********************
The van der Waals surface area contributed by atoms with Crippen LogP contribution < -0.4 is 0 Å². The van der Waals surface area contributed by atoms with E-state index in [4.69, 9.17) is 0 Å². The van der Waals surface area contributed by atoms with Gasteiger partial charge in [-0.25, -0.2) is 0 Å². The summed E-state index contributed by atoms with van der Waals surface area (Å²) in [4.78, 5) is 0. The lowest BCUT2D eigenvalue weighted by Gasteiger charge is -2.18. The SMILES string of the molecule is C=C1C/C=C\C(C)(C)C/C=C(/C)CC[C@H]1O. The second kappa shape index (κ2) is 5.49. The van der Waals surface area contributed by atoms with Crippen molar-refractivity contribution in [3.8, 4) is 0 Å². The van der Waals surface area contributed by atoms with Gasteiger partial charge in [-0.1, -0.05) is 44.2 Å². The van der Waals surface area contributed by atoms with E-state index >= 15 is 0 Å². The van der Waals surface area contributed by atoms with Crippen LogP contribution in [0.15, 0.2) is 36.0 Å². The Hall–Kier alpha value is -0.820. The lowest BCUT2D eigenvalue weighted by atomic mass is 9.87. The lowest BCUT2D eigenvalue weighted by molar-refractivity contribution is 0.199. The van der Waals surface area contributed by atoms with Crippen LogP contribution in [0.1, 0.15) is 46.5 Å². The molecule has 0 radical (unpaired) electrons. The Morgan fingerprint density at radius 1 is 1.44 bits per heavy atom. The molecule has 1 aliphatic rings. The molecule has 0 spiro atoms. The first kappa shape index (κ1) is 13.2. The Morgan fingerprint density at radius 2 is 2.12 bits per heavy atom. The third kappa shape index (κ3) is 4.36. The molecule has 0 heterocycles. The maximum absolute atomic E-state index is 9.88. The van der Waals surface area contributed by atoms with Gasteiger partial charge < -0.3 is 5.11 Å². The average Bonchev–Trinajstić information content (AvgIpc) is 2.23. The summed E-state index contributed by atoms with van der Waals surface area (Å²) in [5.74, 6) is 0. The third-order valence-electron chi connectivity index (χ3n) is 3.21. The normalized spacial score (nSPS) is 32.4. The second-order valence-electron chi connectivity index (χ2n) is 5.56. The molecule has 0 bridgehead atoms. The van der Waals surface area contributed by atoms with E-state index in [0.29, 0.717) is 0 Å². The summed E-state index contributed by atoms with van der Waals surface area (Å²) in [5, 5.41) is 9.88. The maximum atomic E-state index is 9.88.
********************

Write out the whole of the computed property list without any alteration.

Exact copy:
The van der Waals surface area contributed by atoms with Crippen LogP contribution < -0.4 is 0 Å². The van der Waals surface area contributed by atoms with E-state index in [4.69, 9.17) is 0 Å². The van der Waals surface area contributed by atoms with Gasteiger partial charge in [-0.25, -0.2) is 0 Å². The summed E-state index contributed by atoms with van der Waals surface area (Å²) in [4.78, 5) is 0. The lowest BCUT2D eigenvalue weighted by Gasteiger charge is -2.18. The SMILES string of the molecule is C=C1C/C=C\C(C)(C)C/C=C(/C)CC[C@H]1O. The second kappa shape index (κ2) is 5.49. The van der Waals surface area contributed by atoms with Crippen molar-refractivity contribution in [3.8, 4) is 0 Å². The van der Waals surface area contributed by atoms with Gasteiger partial charge in [-0.1, -0.05) is 44.2 Å². The van der Waals surface area contributed by atoms with E-state index >= 15 is 0 Å². The van der Waals surface area contributed by atoms with Crippen LogP contribution in [0.15, 0.2) is 36.0 Å². The Hall–Kier alpha value is -0.820. The lowest BCUT2D eigenvalue weighted by atomic mass is 9.87. The lowest BCUT2D eigenvalue weighted by molar-refractivity contribution is 0.199. The van der Waals surface area contributed by atoms with Crippen LogP contribution in [0.1, 0.15) is 46.5 Å². The molecule has 0 radical (unpaired) electrons. The Morgan fingerprint density at radius 1 is 1.44 bits per heavy atom. The molecule has 1 aliphatic rings. The molecule has 0 spiro atoms. The first kappa shape index (κ1) is 13.2. The Morgan fingerprint density at radius 2 is 2.12 bits per heavy atom. The third kappa shape index (κ3) is 4.36. The molecule has 0 heterocycles. The maximum absolute atomic E-state index is 9.88. The van der Waals surface area contributed by atoms with Gasteiger partial charge < -0.3 is 5.11 Å². The average Bonchev–Trinajstić information content (AvgIpc) is 2.23. The summed E-state index contributed by atoms with van der Waals surface area (Å²) in [5.74, 6) is 0. The third-order valence-electron chi connectivity index (χ3n) is 3.21. The normalized spacial score (nSPS) is 32.4. The second-order valence-electron chi connectivity index (χ2n) is 5.56. The molecule has 0 bridgehead atoms. The van der Waals surface area contributed by atoms with E-state index in [0.29, 0.717) is 0 Å². The summed E-state index contributed by atoms with van der Waals surface area (Å²) in [5, 5.41) is 9.88. The maximum atomic E-state index is 9.88.